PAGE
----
.Scholars like Christopher Howardand Jacob Hacker have been arguing for years that the American welfare state is at least as large as the average European welfare state. The main difference is that our welfare state operates through tax subsidies rather than direct spending, and these tax subsidies tend to benefit the middle class and the rich rather than the poor. And so our level of after-tax inequality is much higher than in European democracies, even though our level of pre-tax inequality is about the same as it is in Sweden, Britain and France. It could be that we’ve been socialists all along, just not very good ones.
In The Primacy of Politics, political scientist Sheri Berman argues that it wasn’t democratic capitalism that won the ideological struggle of the 20th century. Rather, it was social democracy, a political creed that insisted that politics take precedence over markets, and that the needs of the community should trump the appetites of the individual. In a sense, laissez-faire liberalism and Marxism–the alternatives against which the social democrats positioned themselves as a “third way”– were twins: Both emphasized the primacy of economics, and both strenuously opposed nationalism. As a result, both liberalism and Marxism failed to capture the imagination of the masses in the new democracies.
And that leads me to look for Sheri Berman. At Dissent magazine
- The Winter 2009 Issue
- Getting Out: The American Colonies, The Philippines, India, Korea, Algeria, and Vietnam
- Sheri Berman: Has Social Democracy Won?
- Michael Walzer on the Good Society
- Mark Levinson on the Economic Collapse
- Edward Friedman: Can China Democratize?
- Andrew Koppelman on Charles Taylor’sThe Secular Age
- The Gaza War: Fawaz A. Gerges, Todd Gitlin, and Michael Walzer
Where I find
The left, which until relatively recently had seemed adrift across much of the Western world, lacking in coherent and convincing responses to globalization and neoliberalism, appears once again poised for a comeback, as citizens yearn for stability and security in difficult times.
The emergence of capitalism in the eighteenth and nineteenth centuries led to unprecedented economic growth and personal freedom, but it also brought dramatic inequality, social dislocation, and atomization
Accordingly, a backlash against the new order soon began. During the early to mid nineteenth century, a motley crew of anarchists, Lassalleans, Proudhonians, Saint Simonians, and others gave voice to the growing discontent. Only with the rise of Marxism, however, did the emerging capitalist system meet an enemy worthy of its revolutionary power.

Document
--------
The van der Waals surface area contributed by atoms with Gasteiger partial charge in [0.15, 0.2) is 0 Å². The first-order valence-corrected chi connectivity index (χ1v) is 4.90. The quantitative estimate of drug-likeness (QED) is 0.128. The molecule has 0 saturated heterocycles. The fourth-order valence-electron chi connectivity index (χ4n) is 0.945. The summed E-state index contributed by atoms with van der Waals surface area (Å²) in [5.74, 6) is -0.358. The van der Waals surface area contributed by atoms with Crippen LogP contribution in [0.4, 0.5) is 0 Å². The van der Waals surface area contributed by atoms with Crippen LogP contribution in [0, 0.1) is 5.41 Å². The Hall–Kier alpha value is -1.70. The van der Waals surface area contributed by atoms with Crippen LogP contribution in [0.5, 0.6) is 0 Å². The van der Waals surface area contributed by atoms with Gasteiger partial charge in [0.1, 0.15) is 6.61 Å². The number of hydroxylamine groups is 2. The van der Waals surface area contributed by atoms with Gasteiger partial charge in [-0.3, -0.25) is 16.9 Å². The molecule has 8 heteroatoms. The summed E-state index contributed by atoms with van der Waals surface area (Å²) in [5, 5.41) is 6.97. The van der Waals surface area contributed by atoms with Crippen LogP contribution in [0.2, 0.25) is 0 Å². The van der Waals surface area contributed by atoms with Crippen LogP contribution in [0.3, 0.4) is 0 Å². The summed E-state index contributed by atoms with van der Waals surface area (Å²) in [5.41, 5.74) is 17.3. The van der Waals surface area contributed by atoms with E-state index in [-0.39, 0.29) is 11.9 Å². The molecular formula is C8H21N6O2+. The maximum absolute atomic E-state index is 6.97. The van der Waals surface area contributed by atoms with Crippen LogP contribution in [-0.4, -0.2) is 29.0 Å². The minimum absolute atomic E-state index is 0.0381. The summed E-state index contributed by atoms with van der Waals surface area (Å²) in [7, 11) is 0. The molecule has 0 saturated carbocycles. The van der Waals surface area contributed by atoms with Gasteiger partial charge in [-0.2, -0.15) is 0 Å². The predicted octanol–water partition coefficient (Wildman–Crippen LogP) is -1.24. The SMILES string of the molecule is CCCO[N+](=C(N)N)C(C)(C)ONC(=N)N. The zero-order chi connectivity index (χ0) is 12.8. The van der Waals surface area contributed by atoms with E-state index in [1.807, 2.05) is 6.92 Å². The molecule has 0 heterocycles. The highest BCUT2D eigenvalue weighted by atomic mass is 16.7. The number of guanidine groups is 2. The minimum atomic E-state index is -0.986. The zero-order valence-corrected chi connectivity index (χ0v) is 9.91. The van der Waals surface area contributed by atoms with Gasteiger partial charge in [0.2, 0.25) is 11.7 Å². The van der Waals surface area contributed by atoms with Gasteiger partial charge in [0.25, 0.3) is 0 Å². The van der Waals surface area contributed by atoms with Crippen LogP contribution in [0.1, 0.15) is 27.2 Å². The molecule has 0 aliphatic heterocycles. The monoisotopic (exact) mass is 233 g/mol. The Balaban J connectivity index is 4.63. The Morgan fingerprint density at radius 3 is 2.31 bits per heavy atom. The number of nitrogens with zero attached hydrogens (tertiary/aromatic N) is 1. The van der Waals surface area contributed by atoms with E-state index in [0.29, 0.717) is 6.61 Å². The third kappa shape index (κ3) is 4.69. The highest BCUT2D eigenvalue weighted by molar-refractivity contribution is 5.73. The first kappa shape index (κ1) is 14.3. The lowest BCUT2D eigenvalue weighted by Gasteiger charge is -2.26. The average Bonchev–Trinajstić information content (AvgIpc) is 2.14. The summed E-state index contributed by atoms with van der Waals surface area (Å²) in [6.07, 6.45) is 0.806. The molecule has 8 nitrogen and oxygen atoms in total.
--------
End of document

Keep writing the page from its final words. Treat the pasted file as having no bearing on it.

But its extraordinary accomplishments, he argued, came at a fearsome human cost. Capital was like a vampire that “lives only by sucking living labor, and lives the more, the more labor it sucks.”
Crudely stated, Marxism had three core points: that capitalism was a great transforming force in history, destroying the old feudal order and generating untold wealth and productivity; that it was based on terrible inequality, exploitation, and conflict; and that it would ultimately and naturally be transcended by the arrival of communism.
One democratic faction
Rather than working to transcend capitalism, therefore, they favored a strategy built on encouraging its immense productive capacities, reaping the benefits, and deploying them for progressive ends.
By Michael Walzer
What Is “The Good Society”?
By Michael Walzer
PRELIMINARY Dialogue: The co-editor of Dissent argues with a philosophical friend to determine the truth (or a truth) of the matter.
MW: The definite article is wrong. How could there be one good society, given the immense variety of human cultures?
A Philosophical Friend: Well, there is one human nature, recognizable across many historical and cultural settings. So why shouldn’t there be one good society that “fits” human nature and enables all men and women to reach their highest potential? Isn’t this the goal of philosophy since its Greek beginnings, and of most of the world’s religions, especially the monotheistic ones (think of the city on the hill, the holy commonwealth, the messianic kingdom), and of the left also for the last several centuries? Isn’t the pursuit of justice, truth, and beauty also, simultaneously, the pursuit of the good society, in which our higher nature would finally be fulfilled?…
WASHINGTON — The $787 billion economic stimulus bill approved by Congress will, for the first time, provide substantial amounts of money for the federal government to compare the effectiveness of different treatments for the same illness.
For Silicon Valley
Bizjournals.com – 1 hour ago
More green energy development and better job training are being called for in a report that details the sudden drop in the Silicon Valley economy last fall.
Recession Starts to Worry Silicon Valley, Report Finds New York Times
Recession catching up with Silicon Valley abc7news.com